“Captain Marvel” Is Out Of This World, With An Inspirational Brie Larson


For all of the ways that Marvel and specifically their Marvel Cinematic Universe have led the way with superhero filmmaking, they’ve fallen short with diversity and representation. That goes for both in front of and behind the camera. That began to change last year with Black Panther and continues this week with the release of Captain Marvel. Lo and behold, both cases, in depicting heroes who don’t look like all the others, end up becoming top tier MCU efforts. This movie is exciting, funny, unique and weird, all in equal measure. Furthermore, it’s inspirational. This is one of 2019’s very best releases so far.

The film is an origin story for the MCU’s newest and most powerful hero. It’s also a period piece, set in the 1990s. When we meet Carol Danvers (Brie Larson), she’s already an intergalactic warrior, fighting with the Kree in their battle against the shapeshifting Skrulls. Yon-Rogg (Jude Law) urges her to keep her emotions under control, but Carol senses that she has a hidden past. Soon, events land her back on Earth, hunting down some of the shapeshifters. She comes into contact with a young agent in Nick Fury (Samuel L. Jackson), who will assist in helping her figure out just who and what she is. Anna Boden and Ryan Fleck direct a screenplay they co-wrote with Meg LeFauve, Nicole Perlman, and Geneva Robertson-Dworet. The rest of the cast includes Annette Bening, Gemma Chan, McKenna Grace, Clark Gregg, Djimon Hounsou, Lashana Lynch, Ben Mendelsohn, Lee Pace, Rune Temte, and more. Pinar Toprak composed the score, while the cinematography is by Ben Davis.

Brie Larson is an inspiration here. It’s rare to want to stand up and cheer in a superhero movie, where your protagonist is literally superhuman, but she brings that out in you. Boden and Fleck lean in to the science fiction aspects of the flick way more than expected, resulting in something rather odd at times. This is closer to a Guardians of the Galaxy outing than a Captain America one. The de-aging effect used on Gregg and especially on Jackson is remarkable, as are how deftly the 90s references are used. With a great soundtrack, a terrific Stan Lee cameo (as well as a Kevin Smith reference that warmed my heart), lots of humor, and a rousing climax, this is an unqualified success.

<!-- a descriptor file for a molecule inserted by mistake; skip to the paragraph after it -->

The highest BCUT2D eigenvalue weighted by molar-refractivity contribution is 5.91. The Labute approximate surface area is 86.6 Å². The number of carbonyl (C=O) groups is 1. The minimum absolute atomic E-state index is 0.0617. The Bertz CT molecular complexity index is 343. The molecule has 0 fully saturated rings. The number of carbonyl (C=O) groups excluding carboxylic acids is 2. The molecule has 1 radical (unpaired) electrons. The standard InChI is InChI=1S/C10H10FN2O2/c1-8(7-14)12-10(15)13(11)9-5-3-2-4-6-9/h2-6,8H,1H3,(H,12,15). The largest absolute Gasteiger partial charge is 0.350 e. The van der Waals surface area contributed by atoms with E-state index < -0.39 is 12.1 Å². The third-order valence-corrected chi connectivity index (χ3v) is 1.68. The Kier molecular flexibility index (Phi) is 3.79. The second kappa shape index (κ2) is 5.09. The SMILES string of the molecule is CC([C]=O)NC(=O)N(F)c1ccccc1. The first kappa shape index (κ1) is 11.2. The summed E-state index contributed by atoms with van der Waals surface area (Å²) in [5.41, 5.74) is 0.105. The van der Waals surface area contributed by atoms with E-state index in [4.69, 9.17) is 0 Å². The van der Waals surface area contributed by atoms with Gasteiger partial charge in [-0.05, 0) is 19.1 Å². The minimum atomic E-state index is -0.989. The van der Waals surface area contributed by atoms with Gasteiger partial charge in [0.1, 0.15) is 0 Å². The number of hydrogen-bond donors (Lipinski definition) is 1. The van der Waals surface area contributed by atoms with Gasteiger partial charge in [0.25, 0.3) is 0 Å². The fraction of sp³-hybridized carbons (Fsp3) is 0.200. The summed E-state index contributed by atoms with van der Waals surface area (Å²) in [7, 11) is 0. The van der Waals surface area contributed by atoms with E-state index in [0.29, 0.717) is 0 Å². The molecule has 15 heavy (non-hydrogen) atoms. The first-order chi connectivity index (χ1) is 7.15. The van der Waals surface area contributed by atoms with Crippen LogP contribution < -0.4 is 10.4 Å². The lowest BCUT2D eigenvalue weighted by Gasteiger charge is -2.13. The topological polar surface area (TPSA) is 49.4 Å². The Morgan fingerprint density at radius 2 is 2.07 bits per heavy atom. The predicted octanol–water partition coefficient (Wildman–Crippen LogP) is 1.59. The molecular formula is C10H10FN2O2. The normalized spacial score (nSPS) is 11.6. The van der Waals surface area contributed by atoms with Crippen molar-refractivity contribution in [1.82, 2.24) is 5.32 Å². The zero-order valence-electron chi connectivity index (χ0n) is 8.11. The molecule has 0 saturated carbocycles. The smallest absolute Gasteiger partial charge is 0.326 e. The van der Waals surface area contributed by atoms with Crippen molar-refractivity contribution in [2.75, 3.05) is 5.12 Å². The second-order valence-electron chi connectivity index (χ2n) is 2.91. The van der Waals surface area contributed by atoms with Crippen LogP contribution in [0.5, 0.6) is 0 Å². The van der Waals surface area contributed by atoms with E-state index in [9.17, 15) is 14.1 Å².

Captain Marvel feeds right in to Avengers: Endgame, though not in the way you might be expecting. It does, however, show just how strong Carol Danvers is and why Thanos is in for more than he can likely handle. More than anything, this is a showcase for girl power, finding strength within yourself, and forging your own path. Larson is perfectly cast too, turning in work that is above and beyond for the genre. You bond with Carol and her alter ego because of Larson’s work. Especially in the third act, you positive well up with joy at watching her come into her own and wield her full powers with ease.

This week, Marvel fans have a treat in store for them. Captain Marvel is definitely a top ten MCU outing, and potentially even a top five one. You’ll have to wait until the end of the week when I re-rank the Marvel Cinematic Universe to see exactly where it falls, but just know it’s a real good one. Ignore the internet trolls and make it your business to see this film. The movie more than sells itself, from Larson on down. Kevin Feige and company have another hit, unsurprisingly. Newcomers won’t be lost, but MCU diehards will be thrilled with the little details here. In fact, pretty much anyone who enjoys quality comic book cinema would do well to line up on Friday and enjoy Captain Marvel…


Be sure to check out Captain Marvel, in theaters everywhere this weekend!

About Joey Magidson

A graduate of Stony Brook University (where he studied Cinema and Cultural Studies), resides in Brooklyn, New York. He contributes to several other film-related websites and is a member of the Broadcast Film Critics Association.

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